But the very nature and identity of the elusive Shadow Man still remained a mystery – even when Penelope and her TARDIS discovered what seemed to be his own private domain, a weird interstitial pocket dimension resembling the streets of Paris as seen through some kind of dark, ghostly lens... and absolutely devoid of any human presence or other form of life…

After meeting the famous (and semi-retired) Vidocq (you know, the convict turned chief of police…), she realized that all the information she had about the (so far unidentified) Shadow Man’s appearance and demeanor were reminiscent of Vidocq himself; this could have been a very interesting Red Herring but proved to be the decisive element of resolution. Since Penelope was convinced that Vidocq, who did not display any of the weird abilities apparently possessed by the semi-real (or wholly “unreal”?) Shadow Man, could not be the culprit, she came to the conclusion that the semi-spectral puppeteer behind the assassination attempts seemed to be some sort of “dark avatar” or “evil twin” of Vidocq… which lead her to the only possible answer – JAVERT himself!    

Of course, she had to check this wild hypothesis – so she made a brief visit to the Land of Fiction, to meet Professor X (the Doctor’s fictional counterpart and current warden of the Land), who discovered that, indeed, Javert was nowhere to be found!  He had obviously used the mysterious Shadow Paris pocket dimension (about which, apparently, Professor X knew nothing before Penelope’s arrival…) as a passage between Fiction and Reality…

With the help of the fictional French detective of the weird Jules de Grandin, they determined that the character’s psychology was the key to the whole situation and that the only way to expel Javert from Reality before he could wreak more havoc on the continuum was to banish him again to the Land of Fiction by confronting him with the very words of his fictional death in Hugo’s yet unwritten novel – something between a ritual exorcism and a reality check…

So Lady Penelope went back to challenge and eventually defeat Javert on his own territory, the “ghost town” of Shadow Paris. Incidentally, I added a nifty, impromptu twist to this scene. Penelope had dutifully copied the required excerpt from the TARDIS’ library copy of "Les Misérables" – just like a fictional hero would copy an all-important magical formula on a piece of paper before battling a demon… but when she faced Javert and tried to read the all-important text, she saw the letter melting away from the paper and heard Javert laugh and state that “these words had not been written yet, at least not Here”… and then Penelope remembered that, at the beginning of the adventure, she had (using her TARDIS’ forge) created a temporary piece of psychic paper, just in case she would need some kind of permit or introduction letter to move in some Parisian social circles… a Story point which had, so far, been spent in vain but now proved to be crucial!  Gathering all her Resolve and Psychic Training, Penelope managed to bring back the memory of Hugo’s words on the psychic paper, forcing Javert to enact/relive his written end (suicide in the Seine), which catapulted him back to the Land of Fiction, where Professor X, Jules de Grandin and a few other fictional sleuths were waiting for his return… Meanwhile, Shadow Paris started to fade away from existence, having been somehow created by Javert himself as a secret dimensional escape tunnel from Fiction to Reality…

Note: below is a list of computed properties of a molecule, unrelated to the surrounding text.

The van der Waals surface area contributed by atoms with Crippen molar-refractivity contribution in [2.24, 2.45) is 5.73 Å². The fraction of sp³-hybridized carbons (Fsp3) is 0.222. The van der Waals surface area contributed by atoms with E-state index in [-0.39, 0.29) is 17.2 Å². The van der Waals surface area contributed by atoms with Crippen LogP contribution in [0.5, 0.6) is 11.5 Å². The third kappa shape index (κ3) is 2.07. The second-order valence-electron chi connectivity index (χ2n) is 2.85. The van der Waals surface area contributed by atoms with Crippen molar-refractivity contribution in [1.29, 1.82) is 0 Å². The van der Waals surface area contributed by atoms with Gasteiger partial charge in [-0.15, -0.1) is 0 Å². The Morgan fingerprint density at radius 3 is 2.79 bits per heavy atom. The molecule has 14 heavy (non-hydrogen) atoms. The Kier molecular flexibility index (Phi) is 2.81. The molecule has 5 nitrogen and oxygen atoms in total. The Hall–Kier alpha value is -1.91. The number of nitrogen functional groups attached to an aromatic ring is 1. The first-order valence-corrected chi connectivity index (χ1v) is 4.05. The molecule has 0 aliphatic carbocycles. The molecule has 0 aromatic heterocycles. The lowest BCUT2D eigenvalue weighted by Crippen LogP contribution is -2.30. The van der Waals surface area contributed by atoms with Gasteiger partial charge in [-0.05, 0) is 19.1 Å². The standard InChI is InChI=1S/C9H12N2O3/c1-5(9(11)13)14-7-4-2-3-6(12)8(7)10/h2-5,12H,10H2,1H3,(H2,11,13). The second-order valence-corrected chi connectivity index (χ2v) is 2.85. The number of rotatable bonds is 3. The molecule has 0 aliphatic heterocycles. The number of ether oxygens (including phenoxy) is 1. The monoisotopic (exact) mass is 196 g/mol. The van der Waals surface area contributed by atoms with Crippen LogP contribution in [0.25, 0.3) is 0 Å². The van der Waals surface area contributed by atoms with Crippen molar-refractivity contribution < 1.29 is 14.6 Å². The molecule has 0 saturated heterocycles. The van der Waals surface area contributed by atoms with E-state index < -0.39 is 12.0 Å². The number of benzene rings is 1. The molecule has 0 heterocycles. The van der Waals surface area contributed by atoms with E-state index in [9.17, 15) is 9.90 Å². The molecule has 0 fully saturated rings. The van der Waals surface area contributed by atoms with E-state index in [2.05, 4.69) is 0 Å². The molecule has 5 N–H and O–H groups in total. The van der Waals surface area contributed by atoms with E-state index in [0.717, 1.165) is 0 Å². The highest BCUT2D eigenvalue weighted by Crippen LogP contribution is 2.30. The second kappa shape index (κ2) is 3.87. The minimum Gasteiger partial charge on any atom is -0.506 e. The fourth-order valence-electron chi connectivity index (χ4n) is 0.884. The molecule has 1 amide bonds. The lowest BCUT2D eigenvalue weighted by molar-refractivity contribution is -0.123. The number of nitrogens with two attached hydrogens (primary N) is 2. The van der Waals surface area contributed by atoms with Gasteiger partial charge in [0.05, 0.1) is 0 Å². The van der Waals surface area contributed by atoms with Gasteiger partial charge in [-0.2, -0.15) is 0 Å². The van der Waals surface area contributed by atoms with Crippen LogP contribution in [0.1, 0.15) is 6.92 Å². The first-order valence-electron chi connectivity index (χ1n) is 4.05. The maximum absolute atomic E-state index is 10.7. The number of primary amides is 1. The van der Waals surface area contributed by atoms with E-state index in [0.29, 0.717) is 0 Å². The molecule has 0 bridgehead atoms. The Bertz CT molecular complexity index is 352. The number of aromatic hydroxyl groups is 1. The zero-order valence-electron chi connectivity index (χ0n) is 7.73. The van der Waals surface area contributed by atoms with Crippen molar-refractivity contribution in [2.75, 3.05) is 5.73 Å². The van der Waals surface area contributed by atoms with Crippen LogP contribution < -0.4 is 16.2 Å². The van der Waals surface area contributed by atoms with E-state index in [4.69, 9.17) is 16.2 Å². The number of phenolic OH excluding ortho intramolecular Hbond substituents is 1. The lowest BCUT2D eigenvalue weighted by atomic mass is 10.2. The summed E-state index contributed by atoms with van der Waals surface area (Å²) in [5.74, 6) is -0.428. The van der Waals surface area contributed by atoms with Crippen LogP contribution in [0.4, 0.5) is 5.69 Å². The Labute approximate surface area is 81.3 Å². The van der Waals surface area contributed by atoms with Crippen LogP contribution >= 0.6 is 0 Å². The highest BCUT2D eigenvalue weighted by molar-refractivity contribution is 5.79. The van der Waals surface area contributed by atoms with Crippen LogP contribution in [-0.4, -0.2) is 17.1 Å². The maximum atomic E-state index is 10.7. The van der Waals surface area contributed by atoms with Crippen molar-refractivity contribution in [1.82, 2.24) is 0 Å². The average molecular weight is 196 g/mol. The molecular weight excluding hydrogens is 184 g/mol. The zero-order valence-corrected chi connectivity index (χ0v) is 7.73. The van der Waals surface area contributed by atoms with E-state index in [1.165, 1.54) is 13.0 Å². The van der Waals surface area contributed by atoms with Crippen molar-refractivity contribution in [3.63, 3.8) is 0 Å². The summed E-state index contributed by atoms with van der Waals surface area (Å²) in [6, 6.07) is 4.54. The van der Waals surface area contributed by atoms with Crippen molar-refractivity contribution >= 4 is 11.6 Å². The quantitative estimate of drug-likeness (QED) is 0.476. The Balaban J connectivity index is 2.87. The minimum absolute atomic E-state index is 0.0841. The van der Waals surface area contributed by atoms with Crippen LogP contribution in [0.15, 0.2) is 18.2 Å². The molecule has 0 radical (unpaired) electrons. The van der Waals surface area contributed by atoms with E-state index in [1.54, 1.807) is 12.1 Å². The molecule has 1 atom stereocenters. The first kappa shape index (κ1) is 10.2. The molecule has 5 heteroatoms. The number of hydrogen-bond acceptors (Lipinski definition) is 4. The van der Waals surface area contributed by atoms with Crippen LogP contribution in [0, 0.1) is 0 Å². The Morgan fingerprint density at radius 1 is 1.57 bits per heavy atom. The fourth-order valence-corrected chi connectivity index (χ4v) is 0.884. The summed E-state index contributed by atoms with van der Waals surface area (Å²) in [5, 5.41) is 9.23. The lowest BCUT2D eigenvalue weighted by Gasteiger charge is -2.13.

At the end of “The Shadow Man”, Penelope decided to stay for a few weeks in 1830 Paris just for the fun of it and, perhaps, to learn a bit more about the aforementioned Bureau and Monsieur Vidocq’s little secrets (ah, did I mention that he had already met the Doctor, in his Second incarnation?). This will also give her traveling companion Xara more time to spend with the decidedly besotted young romantic poet Edmond Courfeyrac, which they met among Victor Hugo’s supporters at the Battle of Hernanni…

But the Time Lady was also determined to go back to the Land of Fiction and get to the bottom of the mystery of Javert’s dimensional escape and Professor X’s decidedly odd reluctance to involve Sherlock Holmes in this meta-fictional investigation…  

Notes on Episode 6

This new Parisian episode, set in the spring of 1830 (a few months before the barricades!), started as something of a literary celebrities festival, with Penelope meeting a host of famous (or, at least, historical) writers and other literary or artistic personages:

- A young Alfred de Musset in "carefree dandy" mode

- Charles Nodier, the “old uncle” of the romantic generation

- Marie Mennessier-Nodier, his brilliant daughter

 - Alphonse de Lamartine, the super-famous romantic poet

 - Félix Arvers, a fairly obscure poet who actually wrote one of the most famous sonnets of the period

- The painter François Gérard

- François-René Chateaubriand, another literary giant in a short cameo

 - Honoré de Balzac (who he?)

- And, last but not least, Fortunée Hamelin and Juliette Récamier, two rival Merveilleuses whom Penelope had already met 30 years before, in episode 15.07 (“Incroyable!”)